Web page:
Is Legal Same-Sex Marriage Inevitable?

| Polling guru Nate Silver has built a regression model, based on demographic and political trends, to forecast when a majority of the voting public in each of the 50 states might vote against a gay-marriage ban, or vote to repeal an existing one. His findings: by 2016, most states will have legalized gay marriage, with Mississippi alone holding on until 2024. His analysis is loaded with caveats but, in light of the Iowa Supreme Court’s ruling against the state’s gay-marriage ban, raises an interesting question: is legal same-sex marriage inevitable? [%comments]

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  1. Greg says:

    State laws are nice, but supreme court decisions have more staying power.

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  2. Jason says:

    #32 – you’re pathetic. If you actually had gay friends and cared about them, you wouldn’t speak like that.

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  3. Shay says:

    “Marriage is about child raising… and passing on values and capacities to new “human starts” (as R.B. Fuller called them). ”

    Not to the thousands of childless (by choice or biology) couples out there, it’s not.

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  4. Tim says:

    Steve I take it you missed the news that Vermont’s democratically-elected legislature just voted to override the governor’s veto and allow gay marriage? Not to mention that California’s legislature has twice voted for gay marriage only to be thwarted by Arnold’s veto.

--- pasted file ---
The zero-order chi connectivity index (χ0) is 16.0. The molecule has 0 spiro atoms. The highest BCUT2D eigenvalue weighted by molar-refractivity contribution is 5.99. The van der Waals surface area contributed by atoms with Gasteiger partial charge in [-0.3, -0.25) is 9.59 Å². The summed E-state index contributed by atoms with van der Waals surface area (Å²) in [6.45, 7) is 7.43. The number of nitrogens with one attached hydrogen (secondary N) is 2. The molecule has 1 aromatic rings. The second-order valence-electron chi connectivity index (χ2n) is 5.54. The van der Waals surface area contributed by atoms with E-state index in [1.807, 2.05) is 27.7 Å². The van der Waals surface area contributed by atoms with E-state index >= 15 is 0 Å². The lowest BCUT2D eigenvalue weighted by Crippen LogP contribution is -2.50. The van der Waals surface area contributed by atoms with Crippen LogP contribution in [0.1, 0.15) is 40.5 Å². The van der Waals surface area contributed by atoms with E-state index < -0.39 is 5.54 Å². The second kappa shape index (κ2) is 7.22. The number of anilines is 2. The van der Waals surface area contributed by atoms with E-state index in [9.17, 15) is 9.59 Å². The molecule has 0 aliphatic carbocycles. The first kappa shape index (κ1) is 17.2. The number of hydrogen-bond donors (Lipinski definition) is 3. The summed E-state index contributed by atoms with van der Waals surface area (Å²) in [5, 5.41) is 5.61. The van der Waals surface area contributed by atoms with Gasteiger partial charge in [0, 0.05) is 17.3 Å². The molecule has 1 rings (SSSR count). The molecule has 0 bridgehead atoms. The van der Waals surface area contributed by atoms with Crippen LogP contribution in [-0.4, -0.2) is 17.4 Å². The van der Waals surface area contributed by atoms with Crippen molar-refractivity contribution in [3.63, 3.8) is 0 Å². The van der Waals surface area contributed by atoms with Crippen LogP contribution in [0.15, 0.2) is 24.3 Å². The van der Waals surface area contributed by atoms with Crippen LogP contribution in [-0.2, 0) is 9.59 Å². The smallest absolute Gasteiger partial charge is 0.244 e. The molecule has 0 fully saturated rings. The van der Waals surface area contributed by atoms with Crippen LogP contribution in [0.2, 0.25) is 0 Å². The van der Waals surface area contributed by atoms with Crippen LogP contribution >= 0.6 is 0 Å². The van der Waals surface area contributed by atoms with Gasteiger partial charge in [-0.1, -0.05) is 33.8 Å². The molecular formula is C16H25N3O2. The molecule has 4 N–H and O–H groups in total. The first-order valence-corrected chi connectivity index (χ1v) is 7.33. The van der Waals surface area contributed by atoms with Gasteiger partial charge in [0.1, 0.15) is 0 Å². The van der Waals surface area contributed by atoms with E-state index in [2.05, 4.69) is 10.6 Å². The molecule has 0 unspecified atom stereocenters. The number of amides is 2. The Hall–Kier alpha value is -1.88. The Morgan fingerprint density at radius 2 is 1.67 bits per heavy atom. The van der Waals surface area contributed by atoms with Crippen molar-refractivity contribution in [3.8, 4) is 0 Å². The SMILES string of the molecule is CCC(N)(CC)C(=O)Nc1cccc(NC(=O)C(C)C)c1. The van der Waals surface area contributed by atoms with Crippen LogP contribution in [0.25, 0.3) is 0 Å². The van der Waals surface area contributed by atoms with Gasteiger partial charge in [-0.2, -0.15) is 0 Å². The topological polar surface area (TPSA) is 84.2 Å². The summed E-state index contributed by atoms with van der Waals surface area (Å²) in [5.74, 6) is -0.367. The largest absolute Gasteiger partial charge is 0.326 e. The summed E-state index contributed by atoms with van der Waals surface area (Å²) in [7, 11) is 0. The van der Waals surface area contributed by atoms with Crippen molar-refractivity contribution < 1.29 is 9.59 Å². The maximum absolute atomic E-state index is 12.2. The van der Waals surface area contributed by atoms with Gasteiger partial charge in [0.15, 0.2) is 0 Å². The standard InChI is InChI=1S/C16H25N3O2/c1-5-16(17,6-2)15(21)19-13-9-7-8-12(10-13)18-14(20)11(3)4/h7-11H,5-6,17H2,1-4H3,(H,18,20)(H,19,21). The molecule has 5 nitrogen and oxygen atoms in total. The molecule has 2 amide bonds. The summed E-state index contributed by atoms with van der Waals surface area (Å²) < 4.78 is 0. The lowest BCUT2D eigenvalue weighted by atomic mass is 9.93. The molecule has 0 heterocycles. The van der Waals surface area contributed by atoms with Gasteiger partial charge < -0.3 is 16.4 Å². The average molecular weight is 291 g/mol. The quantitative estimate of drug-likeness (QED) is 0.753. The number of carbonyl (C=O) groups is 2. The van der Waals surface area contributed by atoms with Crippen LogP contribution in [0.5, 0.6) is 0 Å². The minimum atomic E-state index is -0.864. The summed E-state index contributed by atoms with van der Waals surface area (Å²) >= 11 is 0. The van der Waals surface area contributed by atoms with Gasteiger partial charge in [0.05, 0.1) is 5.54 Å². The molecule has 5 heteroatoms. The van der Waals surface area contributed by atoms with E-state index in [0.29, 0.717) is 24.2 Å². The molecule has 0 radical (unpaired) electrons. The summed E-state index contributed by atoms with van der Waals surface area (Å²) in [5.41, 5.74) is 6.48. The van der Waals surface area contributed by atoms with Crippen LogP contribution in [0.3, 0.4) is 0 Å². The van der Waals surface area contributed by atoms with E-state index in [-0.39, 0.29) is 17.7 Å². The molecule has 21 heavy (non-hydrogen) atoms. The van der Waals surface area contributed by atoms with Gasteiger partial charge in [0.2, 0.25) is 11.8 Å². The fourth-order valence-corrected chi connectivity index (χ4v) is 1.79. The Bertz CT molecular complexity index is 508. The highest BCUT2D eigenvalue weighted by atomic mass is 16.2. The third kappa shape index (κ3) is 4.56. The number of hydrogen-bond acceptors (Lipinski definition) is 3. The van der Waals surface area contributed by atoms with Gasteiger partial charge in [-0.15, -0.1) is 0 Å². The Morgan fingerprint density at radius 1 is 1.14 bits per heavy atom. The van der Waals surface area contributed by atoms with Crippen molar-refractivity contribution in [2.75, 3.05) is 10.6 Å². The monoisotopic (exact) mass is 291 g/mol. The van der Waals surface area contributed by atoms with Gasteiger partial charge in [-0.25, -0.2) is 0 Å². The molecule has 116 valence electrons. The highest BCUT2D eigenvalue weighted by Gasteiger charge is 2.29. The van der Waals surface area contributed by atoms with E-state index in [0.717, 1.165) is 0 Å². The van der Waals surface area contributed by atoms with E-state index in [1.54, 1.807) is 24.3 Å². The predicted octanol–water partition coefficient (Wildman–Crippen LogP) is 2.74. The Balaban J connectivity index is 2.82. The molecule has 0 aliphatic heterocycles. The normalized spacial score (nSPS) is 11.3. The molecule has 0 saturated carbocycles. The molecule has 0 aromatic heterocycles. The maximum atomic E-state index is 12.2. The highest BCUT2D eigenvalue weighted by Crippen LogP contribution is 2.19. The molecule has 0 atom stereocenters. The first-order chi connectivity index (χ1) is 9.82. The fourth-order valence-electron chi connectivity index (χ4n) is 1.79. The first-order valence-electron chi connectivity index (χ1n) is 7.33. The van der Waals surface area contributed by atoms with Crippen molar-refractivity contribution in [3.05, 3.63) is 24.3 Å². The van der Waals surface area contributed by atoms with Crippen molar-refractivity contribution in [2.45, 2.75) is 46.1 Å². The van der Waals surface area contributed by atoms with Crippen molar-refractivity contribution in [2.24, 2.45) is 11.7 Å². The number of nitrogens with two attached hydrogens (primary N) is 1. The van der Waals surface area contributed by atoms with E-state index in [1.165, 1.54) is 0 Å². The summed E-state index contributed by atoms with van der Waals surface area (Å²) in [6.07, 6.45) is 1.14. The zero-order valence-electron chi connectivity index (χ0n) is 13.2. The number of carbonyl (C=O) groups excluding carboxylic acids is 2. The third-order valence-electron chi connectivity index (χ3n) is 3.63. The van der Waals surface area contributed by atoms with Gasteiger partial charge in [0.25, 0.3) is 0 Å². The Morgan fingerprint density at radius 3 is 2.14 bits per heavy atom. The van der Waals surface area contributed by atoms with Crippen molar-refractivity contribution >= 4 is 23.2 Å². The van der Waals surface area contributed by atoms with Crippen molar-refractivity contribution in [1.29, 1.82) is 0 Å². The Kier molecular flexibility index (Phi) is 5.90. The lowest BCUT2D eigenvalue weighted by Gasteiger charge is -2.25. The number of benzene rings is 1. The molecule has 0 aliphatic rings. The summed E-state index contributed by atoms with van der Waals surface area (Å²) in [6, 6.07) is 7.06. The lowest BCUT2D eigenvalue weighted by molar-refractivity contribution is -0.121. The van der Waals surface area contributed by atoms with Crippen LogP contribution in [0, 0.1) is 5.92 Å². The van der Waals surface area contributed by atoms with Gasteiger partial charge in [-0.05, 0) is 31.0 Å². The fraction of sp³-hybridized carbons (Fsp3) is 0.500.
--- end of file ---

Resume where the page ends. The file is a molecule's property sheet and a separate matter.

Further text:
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  5. AaronS says:

    Jason (#34)…

    I do have gay friends. They know PRECISELY where I stand.

    I will not be pressured into changing my mind by your implication that I must be narrow-minded, ill-informed, or bigoted.

    Again, you don’t get to REDEFINE words just because you want to. Words means something. And to keep them meaning something, we have to maintain our definitions.

    You know, I would love to play Major League Baseball…and I could do pretty well if they threw the ball much, much slower and had only the pitcher to run down any hits. I could strut around and say I was a Major Leaguer. BUT THAT’S NOT BASEBALL! And I don’t get to change the rules so that it meets my requirements. If that’s true of baseball, how much more of marriage.

    Jason, I know you are likely very passionate about this matter. I certainly do not mean to offend you. But I have an opinion that I think is valid in this matter, and must be considered.

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  6. R. Katz says:


    As a classicist, I feel compelled to respond to your comparison of the marriages of ancient Greece with those of today.

    In some parts of ancient Greece, a relationship between two men, usually one older and one younger, could indeed be seen as an integral part of the younger man’s worldly education. The older partner would serve as the younger’s mentor in many ways, and a sexual aspect to this relationship was not unusual.
    On the other hand, marriage was a social contract between a man and a woman which would produce legitimate children in the eyes of the state. (Before anyone goes off to argue that this is precisely how it should be today, consider that in the ancient world Greek women were treated in a manner that is completely untenable in modern America. I, for one, would like to think that a modern marriage can mean something more than what would today amount to the virtual enslavement of women.)